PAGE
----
5 Responses to “NPs near the Grand Canyon that are also worth the visit!”
  1. Lee K. says:

    Those sound like interesting places that I have to keep in mind for future trips to the Southwest. There is also a great souvenir available for adults (or kids, if they are interested.) Last year, while visiting the Gateway Nat’l Recreation Area in Sandy Hook, NJ, I discovered a National Parks Passport booklet that I bought in the visitor center gift shop. There is info on all the national parks, by region, and spaces to stamp an Official Cancellation and to affix regional stamps. The Official Cancellations are dated stamps that are available at the counter in the visitor center. I had stamped a blank sheet of paper at the Grand Canyon in 2009, but didnt realize there was an official book to use these stamps in. Now this booklet is just making me want to visit more national parks so I can fill my passport with these stamps!

  2. G Finley says:

    Lee, I am so very happy that you found “THE BOOK”. We were told about it in Florida in the Everglades about 15 years ago by a park ranger at the visitor center. It makes traveling to the parks, monuments and different places so much nicer. All of our trips involve visiting the parks – and that “LITTLE BOOK” has brought us so much joy and knowledge and love for our parks. We would never had known about 2 of the above parks had it not been for our “LITTLE BOOK”!!. We went to the first two mentioned above and they are not to be missed if you are near the area. It was too late in the evening for the 3rd park so we had to move along. Maybe the next time out west we will get to see this place. I always encourage everyone that I talk to about vacationing, to buy that book and become visitors to our parks. My husband and I are retired and we have the senior book, it has paid for itself time over time and some more time. On one trip, we went into Yellowstone 3 days in a row – free – because we had “THE BOOK”.. We are so hooked on our parks and monuments. Enjoy your book and your time in “ALL” the places in the book. We never knew there were so many parks and monuments to see until we bought “THE BOOK”.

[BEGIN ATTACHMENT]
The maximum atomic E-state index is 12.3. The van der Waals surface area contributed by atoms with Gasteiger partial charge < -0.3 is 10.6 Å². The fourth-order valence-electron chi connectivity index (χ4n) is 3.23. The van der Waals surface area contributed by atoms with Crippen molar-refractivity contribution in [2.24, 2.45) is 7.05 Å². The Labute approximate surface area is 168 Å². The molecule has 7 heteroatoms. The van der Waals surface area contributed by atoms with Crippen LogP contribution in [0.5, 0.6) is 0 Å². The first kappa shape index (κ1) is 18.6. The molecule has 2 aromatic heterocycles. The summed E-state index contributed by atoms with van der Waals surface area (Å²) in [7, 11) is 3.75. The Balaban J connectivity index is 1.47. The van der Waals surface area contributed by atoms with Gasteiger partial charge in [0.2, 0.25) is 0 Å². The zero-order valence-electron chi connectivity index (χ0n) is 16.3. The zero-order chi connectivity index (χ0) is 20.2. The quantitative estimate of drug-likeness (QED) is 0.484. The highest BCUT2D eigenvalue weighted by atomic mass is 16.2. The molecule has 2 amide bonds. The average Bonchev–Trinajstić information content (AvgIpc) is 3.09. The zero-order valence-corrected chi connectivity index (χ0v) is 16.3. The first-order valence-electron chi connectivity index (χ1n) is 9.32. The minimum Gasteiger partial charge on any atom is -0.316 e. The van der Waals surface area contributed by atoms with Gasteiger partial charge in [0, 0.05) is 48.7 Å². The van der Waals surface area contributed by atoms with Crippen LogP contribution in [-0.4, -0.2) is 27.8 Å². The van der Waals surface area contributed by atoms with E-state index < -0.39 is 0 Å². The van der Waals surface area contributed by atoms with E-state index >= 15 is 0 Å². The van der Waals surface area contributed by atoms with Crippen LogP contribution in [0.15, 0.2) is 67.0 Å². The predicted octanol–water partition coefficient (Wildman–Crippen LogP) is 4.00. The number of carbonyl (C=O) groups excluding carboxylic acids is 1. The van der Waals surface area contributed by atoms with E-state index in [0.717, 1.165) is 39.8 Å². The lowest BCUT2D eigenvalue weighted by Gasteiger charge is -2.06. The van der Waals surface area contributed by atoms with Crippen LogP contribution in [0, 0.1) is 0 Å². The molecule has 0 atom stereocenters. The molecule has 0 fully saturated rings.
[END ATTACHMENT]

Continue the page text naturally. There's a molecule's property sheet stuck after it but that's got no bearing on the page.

3. G Finley says:

    Lee, if you visited parks before you bought you book, a park ranger told me to write down the date that you visited the park on a piece of paper and send that sheet of paper with a SASE to the park office and they will stamp the paper for you with the date you specify and return it to you. At that point all you would have to do is cut the stamp out and paste it to your book. We were at a park in Hawaii, and they sent out papers to me because the stamp was broken. All I did was cut it out and paste it in my book. Good Luck and I am so happy for you and your future with your “LITTLE BOOK”.

  4. dana t. says:

    We also have the National Parks Passport Book – it is great for remembering the dates that we visited a park. We keep ours on the dash of our van as we have learned that if we keep it in the RV, we sometimes forget to take it with us to the park…
    I really liked the map that came with the book, and would love to find another since our has long been trashed from use! LOL!
    Thanks for mentioning the Passport Book – very appropriate for a visit to any of these parks!!!

  5. Patti Faustini says:

    Hi Dana, Sunset Crater is great. A caveat for readers, especially those with kids: wear long pants! I can’ t remember exactly how it happened, but our then 14 year old managed to fall on some cinder…it wasn’t pretty! Something about bloody kneecaps come to mind…

    Happy Tales,